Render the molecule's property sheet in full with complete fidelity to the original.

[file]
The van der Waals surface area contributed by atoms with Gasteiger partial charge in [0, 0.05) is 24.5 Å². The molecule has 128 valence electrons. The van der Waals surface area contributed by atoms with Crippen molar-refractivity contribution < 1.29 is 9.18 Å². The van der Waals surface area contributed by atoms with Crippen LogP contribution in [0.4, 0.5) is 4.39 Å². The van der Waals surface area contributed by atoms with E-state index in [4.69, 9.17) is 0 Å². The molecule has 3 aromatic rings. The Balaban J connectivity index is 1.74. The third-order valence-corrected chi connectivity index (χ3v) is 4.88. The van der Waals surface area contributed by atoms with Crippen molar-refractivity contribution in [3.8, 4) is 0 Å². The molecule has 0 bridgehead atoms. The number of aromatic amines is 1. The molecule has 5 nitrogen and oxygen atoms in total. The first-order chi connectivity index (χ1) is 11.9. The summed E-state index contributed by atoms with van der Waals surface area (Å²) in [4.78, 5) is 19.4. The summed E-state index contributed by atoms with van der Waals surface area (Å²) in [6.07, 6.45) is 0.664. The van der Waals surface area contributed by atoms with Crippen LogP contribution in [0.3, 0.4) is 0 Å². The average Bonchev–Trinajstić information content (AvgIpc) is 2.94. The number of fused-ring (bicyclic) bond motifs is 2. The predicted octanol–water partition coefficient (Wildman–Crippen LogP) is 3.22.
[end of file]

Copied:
The van der Waals surface area contributed by atoms with Gasteiger partial charge in [0, 0.05) is 24.5 Å². The molecule has 128 valence electrons. The van der Waals surface area contributed by atoms with Crippen molar-refractivity contribution < 1.29 is 9.18 Å². The van der Waals surface area contributed by atoms with Crippen LogP contribution in [0.4, 0.5) is 4.39 Å². The van der Waals surface area contributed by atoms with E-state index in [4.69, 9.17) is 0 Å². The molecule has 3 aromatic rings. The Balaban J connectivity index is 1.74. The third-order valence-corrected chi connectivity index (χ3v) is 4.88. The van der Waals surface area contributed by atoms with Crippen molar-refractivity contribution in [3.8, 4) is 0 Å². The molecule has 0 bridgehead atoms. The number of aromatic amines is 1. The molecule has 5 nitrogen and oxygen atoms in total. The first-order chi connectivity index (χ1) is 11.9. The summed E-state index contributed by atoms with van der Waals surface area (Å²) in [4.78, 5) is 19.4. The summed E-state index contributed by atoms with van der Waals surface area (Å²) in [6.07, 6.45) is 0.664. The van der Waals surface area contributed by atoms with Crippen LogP contribution in [0.3, 0.4) is 0 Å². The average Bonchev–Trinajstić information content (AvgIpc) is 2.94. The number of fused-ring (bicyclic) bond motifs is 2. The predicted octanol–water partition coefficient (Wildman–Crippen LogP) is 3.22.